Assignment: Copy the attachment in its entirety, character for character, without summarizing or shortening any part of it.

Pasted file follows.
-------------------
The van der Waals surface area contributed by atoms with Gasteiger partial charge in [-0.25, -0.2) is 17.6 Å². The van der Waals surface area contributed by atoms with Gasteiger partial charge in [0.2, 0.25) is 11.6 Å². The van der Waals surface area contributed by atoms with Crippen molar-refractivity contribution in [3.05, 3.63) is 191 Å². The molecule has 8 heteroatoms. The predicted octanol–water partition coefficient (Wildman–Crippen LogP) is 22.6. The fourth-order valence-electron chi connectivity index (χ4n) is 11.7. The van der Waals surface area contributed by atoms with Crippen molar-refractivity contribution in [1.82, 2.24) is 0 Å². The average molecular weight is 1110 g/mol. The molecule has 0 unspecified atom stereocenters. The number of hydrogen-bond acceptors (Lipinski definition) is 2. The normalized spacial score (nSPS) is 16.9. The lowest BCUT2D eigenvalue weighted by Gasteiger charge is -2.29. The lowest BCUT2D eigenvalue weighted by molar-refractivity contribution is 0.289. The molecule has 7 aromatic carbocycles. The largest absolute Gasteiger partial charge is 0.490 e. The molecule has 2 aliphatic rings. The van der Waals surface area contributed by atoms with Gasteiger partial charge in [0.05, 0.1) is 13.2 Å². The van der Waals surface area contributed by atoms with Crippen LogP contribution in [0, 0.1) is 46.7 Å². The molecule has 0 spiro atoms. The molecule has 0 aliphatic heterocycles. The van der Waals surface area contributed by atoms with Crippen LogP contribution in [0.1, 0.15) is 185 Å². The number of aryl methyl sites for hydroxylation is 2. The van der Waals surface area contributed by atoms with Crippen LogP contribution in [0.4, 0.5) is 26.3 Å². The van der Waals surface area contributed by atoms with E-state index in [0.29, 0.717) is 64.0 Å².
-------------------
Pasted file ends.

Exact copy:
The van der Waals surface area contributed by atoms with Gasteiger partial charge in [-0.25, -0.2) is 17.6 Å². The van der Waals surface area contributed by atoms with Gasteiger partial charge in [0.2, 0.25) is 11.6 Å². The van der Waals surface area contributed by atoms with Crippen molar-refractivity contribution in [3.05, 3.63) is 191 Å². The molecule has 8 heteroatoms. The predicted octanol–water partition coefficient (Wildman–Crippen LogP) is 22.6. The fourth-order valence-electron chi connectivity index (χ4n) is 11.7. The van der Waals surface area contributed by atoms with Crippen molar-refractivity contribution in [1.82, 2.24) is 0 Å². The average molecular weight is 1110 g/mol. The molecule has 0 unspecified atom stereocenters. The number of hydrogen-bond acceptors (Lipinski definition) is 2. The normalized spacial score (nSPS) is 16.9. The lowest BCUT2D eigenvalue weighted by Gasteiger charge is -2.29. The lowest BCUT2D eigenvalue weighted by molar-refractivity contribution is 0.289. The molecule has 7 aromatic carbocycles. The largest absolute Gasteiger partial charge is 0.490 e. The molecule has 2 aliphatic rings. The van der Waals surface area contributed by atoms with Gasteiger partial charge in [0.05, 0.1) is 13.2 Å². The van der Waals surface area contributed by atoms with Crippen LogP contribution in [0, 0.1) is 46.7 Å². The molecule has 0 spiro atoms. The molecule has 0 aliphatic heterocycles. The van der Waals surface area contributed by atoms with Crippen LogP contribution in [0.1, 0.15) is 185 Å². The number of aryl methyl sites for hydroxylation is 2. The van der Waals surface area contributed by atoms with Crippen LogP contribution in [0.4, 0.5) is 26.3 Å². The van der Waals surface area contributed by atoms with E-state index in [0.29, 0.717) is 64.0 Å².